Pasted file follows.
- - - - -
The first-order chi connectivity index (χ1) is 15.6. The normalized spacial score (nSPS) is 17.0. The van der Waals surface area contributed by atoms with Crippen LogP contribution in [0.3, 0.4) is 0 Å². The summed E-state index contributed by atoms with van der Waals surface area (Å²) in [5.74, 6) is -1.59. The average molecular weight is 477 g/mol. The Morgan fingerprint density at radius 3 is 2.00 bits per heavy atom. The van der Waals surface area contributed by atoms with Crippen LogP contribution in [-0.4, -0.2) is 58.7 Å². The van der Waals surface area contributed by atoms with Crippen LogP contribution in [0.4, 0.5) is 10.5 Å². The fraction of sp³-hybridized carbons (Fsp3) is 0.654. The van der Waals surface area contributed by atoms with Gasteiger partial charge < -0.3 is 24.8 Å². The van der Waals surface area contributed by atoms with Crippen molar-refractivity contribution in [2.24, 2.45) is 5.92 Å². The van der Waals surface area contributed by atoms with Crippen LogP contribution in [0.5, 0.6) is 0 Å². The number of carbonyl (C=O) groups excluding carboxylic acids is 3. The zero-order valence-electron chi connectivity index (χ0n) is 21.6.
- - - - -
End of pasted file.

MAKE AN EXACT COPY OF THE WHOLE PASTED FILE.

The first-order chi connectivity index (χ1) is 15.6. The normalized spacial score (nSPS) is 17.0. The van der Waals surface area contributed by atoms with Crippen LogP contribution in [0.3, 0.4) is 0 Å². The summed E-state index contributed by atoms with van der Waals surface area (Å²) in [5.74, 6) is -1.59. The average molecular weight is 477 g/mol. The Morgan fingerprint density at radius 3 is 2.00 bits per heavy atom. The van der Waals surface area contributed by atoms with Crippen LogP contribution in [-0.4, -0.2) is 58.7 Å². The van der Waals surface area contributed by atoms with Crippen LogP contribution in [0.4, 0.5) is 10.5 Å². The fraction of sp³-hybridized carbons (Fsp3) is 0.654. The van der Waals surface area contributed by atoms with Gasteiger partial charge < -0.3 is 24.8 Å². The van der Waals surface area contributed by atoms with Crippen molar-refractivity contribution in [2.24, 2.45) is 5.92 Å². The van der Waals surface area contributed by atoms with Crippen LogP contribution in [0.5, 0.6) is 0 Å². The number of carbonyl (C=O) groups excluding carboxylic acids is 3. The zero-order valence-electron chi connectivity index (χ0n) is 21.6.